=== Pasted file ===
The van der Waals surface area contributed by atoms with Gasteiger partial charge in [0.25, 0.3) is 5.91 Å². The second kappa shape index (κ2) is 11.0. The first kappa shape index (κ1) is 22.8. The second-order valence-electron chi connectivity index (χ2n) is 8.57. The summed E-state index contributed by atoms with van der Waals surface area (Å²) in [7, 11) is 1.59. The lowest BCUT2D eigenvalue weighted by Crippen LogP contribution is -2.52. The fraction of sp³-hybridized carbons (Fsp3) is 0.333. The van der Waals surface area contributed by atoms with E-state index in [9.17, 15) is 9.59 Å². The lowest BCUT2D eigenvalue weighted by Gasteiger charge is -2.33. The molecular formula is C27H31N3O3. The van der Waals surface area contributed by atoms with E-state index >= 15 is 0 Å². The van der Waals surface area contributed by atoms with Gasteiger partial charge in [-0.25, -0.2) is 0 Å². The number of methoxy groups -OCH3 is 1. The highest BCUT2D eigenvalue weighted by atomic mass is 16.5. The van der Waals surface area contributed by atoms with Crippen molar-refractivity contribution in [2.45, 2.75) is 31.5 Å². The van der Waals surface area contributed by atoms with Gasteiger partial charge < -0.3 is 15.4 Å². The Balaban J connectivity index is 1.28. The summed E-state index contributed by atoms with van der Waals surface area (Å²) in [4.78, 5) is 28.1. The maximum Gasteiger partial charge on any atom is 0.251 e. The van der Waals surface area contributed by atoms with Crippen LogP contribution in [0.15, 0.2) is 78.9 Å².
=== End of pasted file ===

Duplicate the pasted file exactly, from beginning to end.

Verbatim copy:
The van der Waals surface area contributed by atoms with Gasteiger partial charge in [0.25, 0.3) is 5.91 Å². The second kappa shape index (κ2) is 11.0. The first kappa shape index (κ1) is 22.8. The second-order valence-electron chi connectivity index (χ2n) is 8.57. The summed E-state index contributed by atoms with van der Waals surface area (Å²) in [7, 11) is 1.59. The lowest BCUT2D eigenvalue weighted by Crippen LogP contribution is -2.52. The fraction of sp³-hybridized carbons (Fsp3) is 0.333. The van der Waals surface area contributed by atoms with E-state index in [9.17, 15) is 9.59 Å². The lowest BCUT2D eigenvalue weighted by Gasteiger charge is -2.33. The molecular formula is C27H31N3O3. The van der Waals surface area contributed by atoms with E-state index >= 15 is 0 Å². The van der Waals surface area contributed by atoms with Gasteiger partial charge in [-0.25, -0.2) is 0 Å². The number of methoxy groups -OCH3 is 1. The highest BCUT2D eigenvalue weighted by atomic mass is 16.5. The van der Waals surface area contributed by atoms with Crippen molar-refractivity contribution in [2.45, 2.75) is 31.5 Å². The van der Waals surface area contributed by atoms with Gasteiger partial charge < -0.3 is 15.4 Å². The Balaban J connectivity index is 1.28. The summed E-state index contributed by atoms with van der Waals surface area (Å²) in [4.78, 5) is 28.1. The maximum Gasteiger partial charge on any atom is 0.251 e. The van der Waals surface area contributed by atoms with Crippen LogP contribution in [0.15, 0.2) is 78.9 Å².